kau'ai KAUhAI experimental cmavo

Microdigit-spanning endianness binary-toggle.

Switches the endianness of the microdigits in all subsequent numeric strings (during their interpretation phase) from big-endian to little-endian or vice-versa; macrodigit endianness is unaffected; it does span across macrodigits (into their microdigits), until used again or terminated by the end of scope of li, etc. (see below). So, for example, in the context of specifying a month of the year and a day of the month (in macrodigit big-endian format: MM-DD), exactly "kau'ai pa re pi'e pa no" is in little-endian mode for exactly the microdigits and means only the first day of the twenty-first month, if it existed, (and not the twelfth day of the tenth month, the tenth day of the twelfth month, the twenty-first day of the first month, or anything else); meanwhile, exactly "kau'ai kau'ai pa re pi'e pa no" is big-endian in its microdigits and means only the tenth day of the twelfth month (and not the twenty-first day of the first month, the twelfth day of the tenth month, the first day of the twenty-first month (if it existed), or anything else). Without prior specification or context, Lojban assumes a big-endian setting (although such language is never explicitly used in the CLL), except for certain brivla (such as detri, currently); in such a case or in any case whatsoever other than having previously and still-actively and explicitly specified the little-endian interpretation, including bi-endian or middle-endian etc./vel sim. cases, the first active and explicit usage of this word (called the "original usage" here) switches the interpretation to little-endian; thereafter, each usage will toggle between big-endian (all odd-numbered subsequent occurrences) and then back to little-endian (all even-numbered subsequent occurrences), where the original usage (which switched away from contextless default or non-little-endian interpretation) is counted as the zeroth usage. This function is an involution (at least after the original usage). It terminates with the closing of the scope of li, the usage of a brivla or gadri or du (or similar) or boi, or the overarching specification for the text (iff used therein); it does span across (not terminate with) VUhU and the like. For now, it really should not be used twice within the same numeric string/macrodigit. Notice that exactly "kau'ai pa re ci" means "three hundred twenty-one" because there is only one macrodigit (so, its remaining big-endian, assuming contextless default, is inconsequential), but its microdigits have become little-endian. See also: kau'au.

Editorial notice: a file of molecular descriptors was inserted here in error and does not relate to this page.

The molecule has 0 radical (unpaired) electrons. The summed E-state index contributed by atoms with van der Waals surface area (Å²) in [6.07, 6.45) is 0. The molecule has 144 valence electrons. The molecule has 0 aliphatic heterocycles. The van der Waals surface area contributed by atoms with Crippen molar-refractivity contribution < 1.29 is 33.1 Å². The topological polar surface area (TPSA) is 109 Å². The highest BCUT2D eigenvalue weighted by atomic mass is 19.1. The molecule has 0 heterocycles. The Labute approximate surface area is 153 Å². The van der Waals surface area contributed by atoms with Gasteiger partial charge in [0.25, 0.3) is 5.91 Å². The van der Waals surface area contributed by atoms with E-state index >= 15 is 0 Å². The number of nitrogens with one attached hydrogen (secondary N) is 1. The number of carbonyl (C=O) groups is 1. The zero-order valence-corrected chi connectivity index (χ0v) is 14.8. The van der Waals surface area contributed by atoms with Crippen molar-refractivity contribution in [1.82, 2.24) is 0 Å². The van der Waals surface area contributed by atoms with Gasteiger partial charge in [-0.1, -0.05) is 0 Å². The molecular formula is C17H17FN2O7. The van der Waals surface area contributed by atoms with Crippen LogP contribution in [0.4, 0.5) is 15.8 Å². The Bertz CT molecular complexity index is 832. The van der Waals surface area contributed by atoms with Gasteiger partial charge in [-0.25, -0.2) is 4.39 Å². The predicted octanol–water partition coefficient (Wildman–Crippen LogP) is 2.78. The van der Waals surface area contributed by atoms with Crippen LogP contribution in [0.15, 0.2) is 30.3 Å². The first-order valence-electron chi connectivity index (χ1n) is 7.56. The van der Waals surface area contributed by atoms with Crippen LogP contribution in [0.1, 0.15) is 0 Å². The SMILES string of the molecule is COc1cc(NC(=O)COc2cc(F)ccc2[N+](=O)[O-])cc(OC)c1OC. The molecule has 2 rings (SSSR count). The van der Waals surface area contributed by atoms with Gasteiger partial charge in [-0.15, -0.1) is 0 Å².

In notes:

Macrodigit-spanning endianness binary-toggle.
x1 (digit string/byte, storage system, convention) has endianness x2 ("ce'o" sequence of numbers (li); description (ka?)); x1 is x2-endian.